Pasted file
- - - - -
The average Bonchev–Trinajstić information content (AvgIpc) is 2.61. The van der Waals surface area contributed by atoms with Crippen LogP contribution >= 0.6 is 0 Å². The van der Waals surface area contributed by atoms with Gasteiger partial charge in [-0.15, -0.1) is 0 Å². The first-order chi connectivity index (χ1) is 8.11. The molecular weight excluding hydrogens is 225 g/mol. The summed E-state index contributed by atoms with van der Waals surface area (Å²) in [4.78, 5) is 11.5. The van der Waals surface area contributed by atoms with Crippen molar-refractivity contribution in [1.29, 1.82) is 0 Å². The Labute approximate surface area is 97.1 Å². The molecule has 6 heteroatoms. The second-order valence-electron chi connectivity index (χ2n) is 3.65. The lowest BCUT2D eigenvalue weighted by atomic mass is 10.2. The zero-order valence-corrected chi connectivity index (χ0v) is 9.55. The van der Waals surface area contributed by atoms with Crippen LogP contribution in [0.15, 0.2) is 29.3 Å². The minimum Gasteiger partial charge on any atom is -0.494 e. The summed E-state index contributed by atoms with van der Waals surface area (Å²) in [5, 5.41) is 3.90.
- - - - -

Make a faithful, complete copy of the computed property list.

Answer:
The average Bonchev–Trinajstić information content (AvgIpc) is 2.61. The van der Waals surface area contributed by atoms with Crippen LogP contribution >= 0.6 is 0 Å². The van der Waals surface area contributed by atoms with Gasteiger partial charge in [-0.15, -0.1) is 0 Å². The first-order chi connectivity index (χ1) is 8.11. The molecular weight excluding hydrogens is 225 g/mol. The summed E-state index contributed by atoms with van der Waals surface area (Å²) in [4.78, 5) is 11.5. The van der Waals surface area contributed by atoms with Crippen molar-refractivity contribution in [1.29, 1.82) is 0 Å². The Labute approximate surface area is 97.1 Å². The molecule has 6 heteroatoms. The second-order valence-electron chi connectivity index (χ2n) is 3.65. The lowest BCUT2D eigenvalue weighted by atomic mass is 10.2. The zero-order valence-corrected chi connectivity index (χ0v) is 9.55. The van der Waals surface area contributed by atoms with Crippen LogP contribution in [0.15, 0.2) is 29.3 Å². The minimum Gasteiger partial charge on any atom is -0.494 e. The summed E-state index contributed by atoms with van der Waals surface area (Å²) in [5, 5.41) is 3.90.